Share your ethics and professionalism questions

Cheryl Foy and Ken Fredeen call on in-house lawyers to submit their ethical dilemmas anonymously

Share your ethics and professionalism questions

You face professional and ethical challenges every day. What do you do when:  

  • You work for a publicly traded company. Your CEO just advised that he doesn’t want to publicly disclose the failure of a key product line. He’s adamant. You believe the information to be material and you believe there is a legal obligation to disclose it.   
  • You work for an insurance company. You’ve received a credible whistleblower complaint that the CFO may be receiving kickbacks from contracts awarded to his friend’s company. Your CEO dismisses the complaint and won’t support an investigation.  
  • You work for a company operating in several countries. You are working on a big project. An accountant at your overseas subsidiary just procured a permit in record time. He works in a country in which bribery is commonplace. He’s proud that he could do it and tells you not to worry about how.   
  • You work for a small private technology company. Your vice president of sales reports that he’s being pressured by the CEO to inflate the revenue forecast that she plans to include in her board reports.   

Sharing our experiences can help. 

We’re offering this column to support you as you tackle ethical and professional issues. In turn, we’re hoping that your issues and our answers will help us all learn.

Much is expected of in-house lawyers  
It’s the age of the chief legal officer, a time when in-house lawyers are expected to be much more than legal advisors. The Association of Corporate Counsel notes in its 2019 Chief Legal Officer Survey that the drivers of this era are “the pace of change in regulation, globalization, technology, and the growing expectation that organizations address environmental, social, and governance issues. These challenges have elevated the importance of ethics, compliance, and corporate culture within an organization. Organizational health depends on strong governance and leadership in ethics and compliance to insulate the business from threats that CEOs and boards simply cannot predict.” In-house counsel are expected to be leaders in organizational health, compliance, risk and reputation management.   

The FLSC Model Code of Professional Conduct says that in-house lawyers “are often in a position to advise the executive officers of the organization, not only about the technicalities of the law, but also about the public relations and public policy concerns that motivated the government or regulator to enact the law [and] . . . may guide organizations to act in ways that are legal, ethical, reputable and consistent with the organization’s responsibilities to its constituents and to the public.”   

Mark Cohen, CEO and founder of Legal Mosaic, a legal business consultancy, takes it further. “Conscience is also an important component of the GC role,” he says. “Championing diversity, encouraging the enterprise to act ethically and responsibly, adherence to the law and high ethical standards . . . and defending democracy and the institutions supporting it are all important aspects of the general counsel's role as the standard bearer for the corporate conscience.”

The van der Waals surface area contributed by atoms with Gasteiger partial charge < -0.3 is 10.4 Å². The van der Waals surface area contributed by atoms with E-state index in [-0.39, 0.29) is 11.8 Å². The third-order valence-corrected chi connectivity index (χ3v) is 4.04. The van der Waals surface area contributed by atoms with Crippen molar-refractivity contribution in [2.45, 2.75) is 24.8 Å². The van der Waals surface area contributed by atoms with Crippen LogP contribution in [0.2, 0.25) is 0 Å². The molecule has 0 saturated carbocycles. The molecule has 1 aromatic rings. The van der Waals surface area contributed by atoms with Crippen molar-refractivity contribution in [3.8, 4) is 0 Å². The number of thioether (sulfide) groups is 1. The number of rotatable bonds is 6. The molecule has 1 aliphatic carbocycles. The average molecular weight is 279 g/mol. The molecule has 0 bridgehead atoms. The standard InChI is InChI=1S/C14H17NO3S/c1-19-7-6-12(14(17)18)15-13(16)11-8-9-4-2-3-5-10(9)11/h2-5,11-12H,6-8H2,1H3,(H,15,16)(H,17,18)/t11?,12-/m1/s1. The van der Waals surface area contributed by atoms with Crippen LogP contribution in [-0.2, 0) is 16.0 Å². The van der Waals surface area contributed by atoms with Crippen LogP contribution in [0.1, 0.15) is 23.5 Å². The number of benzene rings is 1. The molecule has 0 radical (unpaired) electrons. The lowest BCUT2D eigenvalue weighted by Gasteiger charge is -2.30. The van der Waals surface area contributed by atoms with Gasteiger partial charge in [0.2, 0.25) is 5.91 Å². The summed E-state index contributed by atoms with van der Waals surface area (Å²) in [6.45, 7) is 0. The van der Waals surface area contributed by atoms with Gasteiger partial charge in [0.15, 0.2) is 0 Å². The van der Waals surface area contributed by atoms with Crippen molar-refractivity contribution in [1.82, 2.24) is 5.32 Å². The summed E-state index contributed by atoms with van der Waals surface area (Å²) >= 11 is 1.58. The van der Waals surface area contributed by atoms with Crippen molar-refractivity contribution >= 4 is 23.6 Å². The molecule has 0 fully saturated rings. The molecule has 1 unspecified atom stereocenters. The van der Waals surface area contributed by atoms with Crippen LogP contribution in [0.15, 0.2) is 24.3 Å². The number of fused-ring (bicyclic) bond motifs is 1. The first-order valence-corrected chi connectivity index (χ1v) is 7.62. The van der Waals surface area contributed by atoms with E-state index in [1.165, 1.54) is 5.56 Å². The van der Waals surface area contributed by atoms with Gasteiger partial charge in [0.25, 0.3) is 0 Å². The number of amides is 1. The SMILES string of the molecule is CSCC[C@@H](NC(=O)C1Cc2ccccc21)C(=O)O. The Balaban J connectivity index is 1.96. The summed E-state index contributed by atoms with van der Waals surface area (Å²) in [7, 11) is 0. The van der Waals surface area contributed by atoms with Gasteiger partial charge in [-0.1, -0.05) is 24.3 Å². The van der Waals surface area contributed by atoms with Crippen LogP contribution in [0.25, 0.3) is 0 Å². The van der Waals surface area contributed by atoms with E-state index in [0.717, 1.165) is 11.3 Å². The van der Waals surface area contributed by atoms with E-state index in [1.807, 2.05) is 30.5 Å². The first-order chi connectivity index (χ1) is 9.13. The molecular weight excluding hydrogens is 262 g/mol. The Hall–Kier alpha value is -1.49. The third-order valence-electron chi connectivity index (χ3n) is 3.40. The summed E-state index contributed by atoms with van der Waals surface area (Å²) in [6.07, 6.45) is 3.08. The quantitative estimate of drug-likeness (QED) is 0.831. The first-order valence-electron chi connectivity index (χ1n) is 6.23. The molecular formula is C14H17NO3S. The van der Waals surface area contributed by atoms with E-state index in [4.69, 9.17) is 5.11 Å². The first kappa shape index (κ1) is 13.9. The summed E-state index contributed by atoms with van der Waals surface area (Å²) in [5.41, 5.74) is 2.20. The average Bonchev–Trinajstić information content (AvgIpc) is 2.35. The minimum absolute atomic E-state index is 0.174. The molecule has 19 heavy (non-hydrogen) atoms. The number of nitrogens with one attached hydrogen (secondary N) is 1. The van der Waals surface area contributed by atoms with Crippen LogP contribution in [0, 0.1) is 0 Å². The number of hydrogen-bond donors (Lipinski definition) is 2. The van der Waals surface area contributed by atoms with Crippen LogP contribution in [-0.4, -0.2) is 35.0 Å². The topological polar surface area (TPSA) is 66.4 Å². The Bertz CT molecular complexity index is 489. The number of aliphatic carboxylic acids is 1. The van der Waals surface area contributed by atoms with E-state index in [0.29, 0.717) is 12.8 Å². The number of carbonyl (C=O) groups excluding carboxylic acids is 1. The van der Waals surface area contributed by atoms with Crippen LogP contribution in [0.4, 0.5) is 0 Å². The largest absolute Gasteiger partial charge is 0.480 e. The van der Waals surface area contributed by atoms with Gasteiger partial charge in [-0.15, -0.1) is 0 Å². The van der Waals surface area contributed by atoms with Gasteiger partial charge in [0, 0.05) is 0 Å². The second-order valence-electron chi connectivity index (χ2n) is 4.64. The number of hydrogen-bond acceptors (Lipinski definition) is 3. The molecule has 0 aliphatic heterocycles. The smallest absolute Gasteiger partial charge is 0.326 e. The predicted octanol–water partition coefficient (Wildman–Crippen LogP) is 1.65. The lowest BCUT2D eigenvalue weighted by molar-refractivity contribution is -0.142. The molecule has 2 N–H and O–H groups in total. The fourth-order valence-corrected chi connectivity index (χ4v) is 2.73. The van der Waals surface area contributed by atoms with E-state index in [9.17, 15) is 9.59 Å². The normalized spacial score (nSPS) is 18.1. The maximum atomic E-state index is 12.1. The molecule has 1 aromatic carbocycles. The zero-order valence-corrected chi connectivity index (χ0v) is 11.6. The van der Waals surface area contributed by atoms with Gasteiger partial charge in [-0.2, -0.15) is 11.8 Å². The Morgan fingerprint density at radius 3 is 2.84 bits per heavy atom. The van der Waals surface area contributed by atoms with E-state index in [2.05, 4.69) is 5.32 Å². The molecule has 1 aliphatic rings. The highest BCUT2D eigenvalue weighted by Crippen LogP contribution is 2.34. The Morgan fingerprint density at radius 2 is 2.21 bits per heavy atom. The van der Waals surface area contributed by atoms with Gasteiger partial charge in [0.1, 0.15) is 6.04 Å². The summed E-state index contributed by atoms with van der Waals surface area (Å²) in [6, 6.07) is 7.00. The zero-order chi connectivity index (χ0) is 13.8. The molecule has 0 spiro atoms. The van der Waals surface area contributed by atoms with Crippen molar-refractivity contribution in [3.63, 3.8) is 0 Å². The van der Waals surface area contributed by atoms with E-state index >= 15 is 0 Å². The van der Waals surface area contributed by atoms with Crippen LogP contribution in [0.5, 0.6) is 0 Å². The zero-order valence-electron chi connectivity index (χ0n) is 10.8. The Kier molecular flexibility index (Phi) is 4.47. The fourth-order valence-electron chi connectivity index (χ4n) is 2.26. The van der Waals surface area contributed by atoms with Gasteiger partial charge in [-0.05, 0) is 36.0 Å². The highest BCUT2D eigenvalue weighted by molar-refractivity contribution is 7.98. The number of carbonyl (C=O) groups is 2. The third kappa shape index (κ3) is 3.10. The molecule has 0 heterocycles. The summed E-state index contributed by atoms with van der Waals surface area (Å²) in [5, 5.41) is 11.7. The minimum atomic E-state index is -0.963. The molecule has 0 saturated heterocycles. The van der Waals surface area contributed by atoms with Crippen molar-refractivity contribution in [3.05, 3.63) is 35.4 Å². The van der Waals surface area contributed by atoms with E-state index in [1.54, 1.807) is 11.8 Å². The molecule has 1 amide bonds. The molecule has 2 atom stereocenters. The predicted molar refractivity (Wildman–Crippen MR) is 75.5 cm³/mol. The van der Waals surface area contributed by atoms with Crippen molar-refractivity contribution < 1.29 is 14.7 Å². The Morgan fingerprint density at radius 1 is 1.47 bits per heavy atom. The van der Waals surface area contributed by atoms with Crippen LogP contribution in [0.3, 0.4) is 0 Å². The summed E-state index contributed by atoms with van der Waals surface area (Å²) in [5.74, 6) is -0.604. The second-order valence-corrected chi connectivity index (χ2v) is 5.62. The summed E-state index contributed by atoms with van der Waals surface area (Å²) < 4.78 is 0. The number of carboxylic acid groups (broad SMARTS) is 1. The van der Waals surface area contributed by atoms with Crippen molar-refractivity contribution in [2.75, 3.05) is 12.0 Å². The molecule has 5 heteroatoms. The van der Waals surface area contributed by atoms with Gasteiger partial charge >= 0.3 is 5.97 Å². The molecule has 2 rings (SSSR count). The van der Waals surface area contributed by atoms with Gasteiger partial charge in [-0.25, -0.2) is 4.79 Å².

Serious consequences 
In-house counsel who fail to address illegal behaviour face serious professional and reputational consequences. Law.com reported in June 2019 that Walmart in-house counsel played a key role in both executing foreign bribery scandals and in exposing them. Lawyers for General Motors were implicated in covering up faulty ignition switches in GM cars. As a Harvard law article notes: “The prevailing belief among many GM employees was that the legal department discouraged employees from raising concerns. . . . Most concerning, the report found that the legal department ignored its own directives regarding the communication of serious issues to department superiors — an oversight that undoubtedly contributed to the company’s delayed response to the crisis.”  

However, in-house lawyers also face difficult decisions and consequences when they decide to address illegal behaviour head on. Once they identify illegal behaviour, in-house lawyers have an obligation to escalate to ensure the behaviour is addressed. Ultimately, an in-house lawyer may have to resign in the face of an organization’s continued illegal behaviour. All of this is very difficult to do in the context of environments that value collegiality and teamwork. It’s very difficult to be the person in the room raising concerns. It can be very lonely.   

By sharing our experiences, we can learn to overcome concerns and address our ethical issues head on. Go to canadianlawyermag.com/inhouse/ethics to submit your question anonymously. 


Cheryl Foy is university secretary and general counsel at Ontario Tech University. She provides strategic and tactical advice on matters of governance, jurisdiction, policy and process to all members of the university community.

Ken Fredeen is general counsel with Deloitte, a member of the leadership team and teaches on the role of the general counsel at the CCCA/Rotmans In House Counsel Certification Program. In 2018, he was recognized as Canada’s Outstanding General Counsel.


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